In particular, I quote the following:
The Lisp Curse essay, try to explain that it is way too easy to do a fork. I argue that we should let it be so. I argue we should make it easier to fork. Meanwhile we should individually strive for better software. Better software should include rationales, tests, documentations, and credits to be able to understand the lineage of the idea, and question whether the premise that lead to a given solution do still make sense. Only later, maybe at some point, some guarantees like backward compatibility, deprecation policy, upgrade path and long time-support story. To put emulation, innovation and ideas melting at the forefront of humans goals.
I put long-time support at the end because the Good Thing is to be able to handle things on your own. Do it yourself. That is the most important idea that underlies the free and open source movement. That is what made the hop from pre-millenium based on scissor, paper and fossil fuel to current century possible.
"Lisp Curse" inflict upon the idea that lisp will never bring back the good old days that are before the AI-winter. Time traveling is not possible, but that does not matter. The thing that matters is lisps have overcome their past daemons related to performance and efficiency. Actually, people (like me) have reported that their Scheme code to be faster than the C or C++ equivalent. Also, Scheme has improved the maintainability e.g. the advent of , make the code much more readable, and more future proof. It is a complex, maybe complicated idiom, but a powerful one.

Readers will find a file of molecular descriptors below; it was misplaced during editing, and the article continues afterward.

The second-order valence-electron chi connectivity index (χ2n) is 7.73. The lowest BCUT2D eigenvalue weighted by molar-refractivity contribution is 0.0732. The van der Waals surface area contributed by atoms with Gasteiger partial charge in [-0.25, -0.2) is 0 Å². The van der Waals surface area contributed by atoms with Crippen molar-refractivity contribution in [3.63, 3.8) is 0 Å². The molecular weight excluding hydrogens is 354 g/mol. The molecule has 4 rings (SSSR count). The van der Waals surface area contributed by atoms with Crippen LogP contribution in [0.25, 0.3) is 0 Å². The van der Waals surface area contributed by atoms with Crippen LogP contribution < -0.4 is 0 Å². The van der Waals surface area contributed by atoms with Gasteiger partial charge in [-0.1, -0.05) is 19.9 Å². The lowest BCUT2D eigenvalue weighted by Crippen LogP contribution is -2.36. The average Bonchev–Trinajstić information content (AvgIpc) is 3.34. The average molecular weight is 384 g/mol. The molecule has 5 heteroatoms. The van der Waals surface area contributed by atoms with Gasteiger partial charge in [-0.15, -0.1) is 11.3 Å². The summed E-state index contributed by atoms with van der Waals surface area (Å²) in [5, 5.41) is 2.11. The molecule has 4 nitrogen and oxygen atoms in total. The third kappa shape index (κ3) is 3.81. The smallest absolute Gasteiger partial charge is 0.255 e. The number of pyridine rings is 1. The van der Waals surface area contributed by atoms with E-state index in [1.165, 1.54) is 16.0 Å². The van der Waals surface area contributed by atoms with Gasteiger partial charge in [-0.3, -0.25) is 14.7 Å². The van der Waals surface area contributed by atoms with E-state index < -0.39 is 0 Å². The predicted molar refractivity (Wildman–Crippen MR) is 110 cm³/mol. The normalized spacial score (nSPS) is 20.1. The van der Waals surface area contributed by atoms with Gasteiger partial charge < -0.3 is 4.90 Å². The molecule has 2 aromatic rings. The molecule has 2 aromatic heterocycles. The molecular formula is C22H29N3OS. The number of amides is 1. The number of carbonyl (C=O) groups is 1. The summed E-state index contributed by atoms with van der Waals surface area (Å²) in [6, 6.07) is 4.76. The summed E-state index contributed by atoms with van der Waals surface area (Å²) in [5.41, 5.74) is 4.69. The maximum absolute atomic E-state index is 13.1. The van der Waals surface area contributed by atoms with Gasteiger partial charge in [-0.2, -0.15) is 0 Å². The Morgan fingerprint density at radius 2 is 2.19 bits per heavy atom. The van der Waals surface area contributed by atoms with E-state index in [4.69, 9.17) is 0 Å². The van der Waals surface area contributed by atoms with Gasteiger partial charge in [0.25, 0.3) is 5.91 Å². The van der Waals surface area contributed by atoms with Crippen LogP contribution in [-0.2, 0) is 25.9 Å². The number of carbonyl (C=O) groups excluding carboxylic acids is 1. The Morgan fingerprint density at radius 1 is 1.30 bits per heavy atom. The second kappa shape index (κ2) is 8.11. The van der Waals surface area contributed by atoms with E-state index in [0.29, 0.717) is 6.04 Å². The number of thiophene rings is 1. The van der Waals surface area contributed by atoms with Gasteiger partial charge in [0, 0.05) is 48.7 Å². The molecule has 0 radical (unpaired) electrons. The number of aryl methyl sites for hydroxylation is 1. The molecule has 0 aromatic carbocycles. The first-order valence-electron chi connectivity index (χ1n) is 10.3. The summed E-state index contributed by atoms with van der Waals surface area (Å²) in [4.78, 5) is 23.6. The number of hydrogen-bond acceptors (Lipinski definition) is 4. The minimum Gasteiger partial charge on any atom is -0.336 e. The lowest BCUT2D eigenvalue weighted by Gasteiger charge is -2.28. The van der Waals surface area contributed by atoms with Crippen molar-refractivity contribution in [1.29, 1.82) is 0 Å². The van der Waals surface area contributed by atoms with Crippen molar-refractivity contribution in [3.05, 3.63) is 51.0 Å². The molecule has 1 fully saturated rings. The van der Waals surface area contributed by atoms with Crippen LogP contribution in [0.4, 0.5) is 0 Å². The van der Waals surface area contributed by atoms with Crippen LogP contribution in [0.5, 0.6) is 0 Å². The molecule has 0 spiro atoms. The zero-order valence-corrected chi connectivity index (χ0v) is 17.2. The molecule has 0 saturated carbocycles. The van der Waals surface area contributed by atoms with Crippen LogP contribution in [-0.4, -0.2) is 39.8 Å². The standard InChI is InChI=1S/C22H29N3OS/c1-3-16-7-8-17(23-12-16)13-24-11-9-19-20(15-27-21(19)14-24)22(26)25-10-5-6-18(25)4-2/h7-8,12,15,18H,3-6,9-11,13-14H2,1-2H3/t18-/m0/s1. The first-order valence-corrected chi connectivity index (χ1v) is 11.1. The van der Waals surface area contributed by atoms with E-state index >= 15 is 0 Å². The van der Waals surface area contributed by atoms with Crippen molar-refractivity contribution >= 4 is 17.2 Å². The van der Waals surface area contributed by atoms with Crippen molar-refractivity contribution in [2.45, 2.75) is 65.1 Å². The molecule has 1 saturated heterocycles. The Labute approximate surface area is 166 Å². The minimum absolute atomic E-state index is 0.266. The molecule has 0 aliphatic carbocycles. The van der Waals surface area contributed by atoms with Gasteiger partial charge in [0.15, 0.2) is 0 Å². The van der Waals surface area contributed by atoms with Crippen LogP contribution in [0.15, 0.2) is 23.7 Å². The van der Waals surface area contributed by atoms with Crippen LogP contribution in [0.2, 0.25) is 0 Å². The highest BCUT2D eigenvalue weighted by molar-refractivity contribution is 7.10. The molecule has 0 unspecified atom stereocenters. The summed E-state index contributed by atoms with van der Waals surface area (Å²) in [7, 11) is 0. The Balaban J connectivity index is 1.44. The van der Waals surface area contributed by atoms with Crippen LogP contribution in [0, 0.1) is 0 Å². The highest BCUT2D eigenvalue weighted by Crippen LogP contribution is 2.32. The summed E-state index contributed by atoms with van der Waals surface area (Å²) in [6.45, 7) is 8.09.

A consequence of the AI-winter is that LISP has, to some extent, lost mainstream momentum.
People cooperate toward a common goal, in distributed, non-coordinated way, even in evil environments with non-trusted peers most of the time, if not, all the time e.g. human race survival. That is, the is the Real Thing. Tho, I don't want to down play the role of the cathedral: the bazaar is made of many cathedrals, some times one-man lone-wolf hacker endeavors, some times the craft feat of many dedicated engineers.
At this point, I think we agree that the lisp curse is not that bad, being able to fork is healthy! In many ways, Scheme and Common Lisp projects by themself contradict the idea that it is not possible to build and sustain long and multi party efforts toward the goal of building Earth scale software systems. I will not cite more specific details or particular commercial or wanna-be whole world changing distribution because what Scheme programming language implementations have achieved, are, in my opinion, valuable enough in a scope that is larger than the programming community itself.
Do-It-Yourself is good.
I need to decide what to do of my free time.
My hearth is happy with the idea of a peer-to-peer collaboration system that would make it possible to fork at the function level. Taking inspiration from and and why not ethereum. It would also make it possible to translate definitions into your favorite natural language. No more English-only programmable programming systems.
It looks like a gigantic hop, but awesome one.